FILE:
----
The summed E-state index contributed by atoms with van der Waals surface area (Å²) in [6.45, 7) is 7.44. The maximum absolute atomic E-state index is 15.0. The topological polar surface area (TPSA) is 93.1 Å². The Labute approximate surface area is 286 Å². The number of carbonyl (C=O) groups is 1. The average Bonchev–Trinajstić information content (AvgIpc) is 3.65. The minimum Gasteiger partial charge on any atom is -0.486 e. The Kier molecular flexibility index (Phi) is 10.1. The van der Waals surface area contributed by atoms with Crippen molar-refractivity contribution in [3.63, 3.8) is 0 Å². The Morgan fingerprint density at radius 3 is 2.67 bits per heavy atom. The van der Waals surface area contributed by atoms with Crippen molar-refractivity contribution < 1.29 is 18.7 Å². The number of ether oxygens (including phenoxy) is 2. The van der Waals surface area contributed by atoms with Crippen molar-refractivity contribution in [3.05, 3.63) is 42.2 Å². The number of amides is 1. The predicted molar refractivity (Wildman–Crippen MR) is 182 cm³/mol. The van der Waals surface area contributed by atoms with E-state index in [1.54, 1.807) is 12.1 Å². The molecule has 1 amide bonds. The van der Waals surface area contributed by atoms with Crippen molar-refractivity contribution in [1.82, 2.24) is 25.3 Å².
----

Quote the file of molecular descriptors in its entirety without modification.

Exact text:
The summed E-state index contributed by atoms with van der Waals surface area (Å²) in [6.45, 7) is 7.44. The maximum absolute atomic E-state index is 15.0. The topological polar surface area (TPSA) is 93.1 Å². The Labute approximate surface area is 286 Å². The number of carbonyl (C=O) groups is 1. The average Bonchev–Trinajstić information content (AvgIpc) is 3.65. The minimum Gasteiger partial charge on any atom is -0.486 e. The Kier molecular flexibility index (Phi) is 10.1. The van der Waals surface area contributed by atoms with Crippen molar-refractivity contribution in [3.63, 3.8) is 0 Å². The Morgan fingerprint density at radius 3 is 2.67 bits per heavy atom. The van der Waals surface area contributed by atoms with Crippen molar-refractivity contribution < 1.29 is 18.7 Å². The number of ether oxygens (including phenoxy) is 2. The van der Waals surface area contributed by atoms with Crippen molar-refractivity contribution in [3.05, 3.63) is 42.2 Å². The number of amides is 1. The predicted molar refractivity (Wildman–Crippen MR) is 182 cm³/mol. The van der Waals surface area contributed by atoms with E-state index in [1.54, 1.807) is 12.1 Å². The molecule has 1 amide bonds. The van der Waals surface area contributed by atoms with Crippen molar-refractivity contribution in [1.82, 2.24) is 25.3 Å².